Meredith: I often see customers who have a body of code containing algorithms, and they are simulating that as pure C simulation. You can learn some things about it by doing that. This code can be put into a SystemC structure where things can now operate in parallel. You can continue to simulate that using a transaction level interface and there are things you can learn from that. You can do the same with the pin-level handshake and you can learn some things by doing that. Finally you can run some simulation on the RTL and find some additional issues. Users have learned how to maximize the efficiency of their verification by finding each category of potential bugs using the highest level of abstraction possible. This provides the fastest simulations and minimizes the slower simulations.

Varma: One problem associated with higher-levels of abstraction is that it hides a lot of the details and this is both good and bad. Because of this we see four different areas of verification: validation, verification, profiling and debug. When you design a block that is to use HLS it will be a part of a system and there is communications and data transfer. Sometimes there is a clear partition between job functions, but in the FPGA arena, one person or group has to deal with all aspects of verification. For example, in debug, we often have to go to bit level and abstractions below RTL in order to find glitches or timing issues. But people who write HLS code are dealing with much higher abstractions. This creates issues. We had to invent new verification methodologies that cover all of these abstraction levels. There are some API standards related to OpenCL that return profiling information. All tools use this. I don’t think we have reached that level with SystemC.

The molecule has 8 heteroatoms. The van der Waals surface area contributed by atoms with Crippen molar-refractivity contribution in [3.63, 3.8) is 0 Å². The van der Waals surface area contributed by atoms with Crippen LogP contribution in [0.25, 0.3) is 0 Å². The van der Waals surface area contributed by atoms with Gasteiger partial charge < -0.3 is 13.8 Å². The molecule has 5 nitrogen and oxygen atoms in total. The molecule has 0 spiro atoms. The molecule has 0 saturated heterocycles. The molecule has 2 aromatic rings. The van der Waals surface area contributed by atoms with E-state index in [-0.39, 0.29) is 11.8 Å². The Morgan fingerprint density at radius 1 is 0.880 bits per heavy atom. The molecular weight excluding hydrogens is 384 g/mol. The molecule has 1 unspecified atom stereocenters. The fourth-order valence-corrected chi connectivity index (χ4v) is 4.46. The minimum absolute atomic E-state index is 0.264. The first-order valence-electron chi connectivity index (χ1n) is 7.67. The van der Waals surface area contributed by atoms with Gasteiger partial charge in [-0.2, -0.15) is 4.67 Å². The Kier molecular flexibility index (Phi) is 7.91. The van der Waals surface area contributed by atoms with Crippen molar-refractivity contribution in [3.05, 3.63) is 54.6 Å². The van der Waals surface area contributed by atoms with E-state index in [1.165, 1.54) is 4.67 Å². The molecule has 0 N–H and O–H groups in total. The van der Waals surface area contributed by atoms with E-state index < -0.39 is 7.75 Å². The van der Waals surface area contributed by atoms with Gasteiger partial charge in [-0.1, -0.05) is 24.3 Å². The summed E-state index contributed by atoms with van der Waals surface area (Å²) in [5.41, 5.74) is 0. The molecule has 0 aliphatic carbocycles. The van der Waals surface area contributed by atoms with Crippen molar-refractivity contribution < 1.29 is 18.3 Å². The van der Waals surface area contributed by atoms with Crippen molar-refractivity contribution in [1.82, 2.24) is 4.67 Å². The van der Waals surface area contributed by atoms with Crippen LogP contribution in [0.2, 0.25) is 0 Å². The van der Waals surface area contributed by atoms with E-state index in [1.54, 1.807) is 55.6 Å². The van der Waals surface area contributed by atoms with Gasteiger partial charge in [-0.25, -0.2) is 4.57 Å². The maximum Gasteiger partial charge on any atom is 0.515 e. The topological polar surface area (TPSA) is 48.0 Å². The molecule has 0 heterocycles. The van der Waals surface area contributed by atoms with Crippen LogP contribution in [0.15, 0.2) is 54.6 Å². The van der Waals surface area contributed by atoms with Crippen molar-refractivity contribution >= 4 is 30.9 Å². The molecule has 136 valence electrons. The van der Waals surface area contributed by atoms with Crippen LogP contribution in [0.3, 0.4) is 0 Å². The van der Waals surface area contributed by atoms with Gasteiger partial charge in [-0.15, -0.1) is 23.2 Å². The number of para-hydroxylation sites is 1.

Bollaert: This discussion started with the statement that verification is the big win. But to qualify that, it is only true if things are done properly in the first place. Verification is the big prize, but today there are a lot of open questions when it comes to verification. If the high-level model is going to become the golden model, you need to be able to truly verify that, and that involves verification completeness and confidence. New questions arise such as how to do coverage and how to do property checking on the high-level model. It is not enough to just get a warm and fuzzy feeling.

SE: Given the current methodologies, is the testbench ready at this stage in the flow?

Bollaert: Yes, the testbench can be ready. The problem is making sure that you can close verification on the high-level model. It has been suggested that you can do more verification as you add more detail until you reach RTL. Is the suggestion that you verify five times? That will not cut it. The reason why many people like C++ rather than SystemC is because they can leverage a lot of the software environment to do coverage, profiling, debug and assertions. You can do some of it in SystemC but it is a lot more difficult. Once you have done synthesis, you also want to make sure that the RTL is true to the source and that is where formal verification becomes an important component.

Meredith: There is an important piece of methodology that is often not obvious to a new user. That is the importance of having a verification suite in place before you dive into the details of synthesis. Why even try synthesizing from a model if you haven’t actually validated that the model does something of interest? Users who are successful with HLS learn to verify early and build an environment that gives them confidence that the behavioral model is correct.

In part three of this roundtable, the panel looks at formal equivalence checking, tool quality and innovation.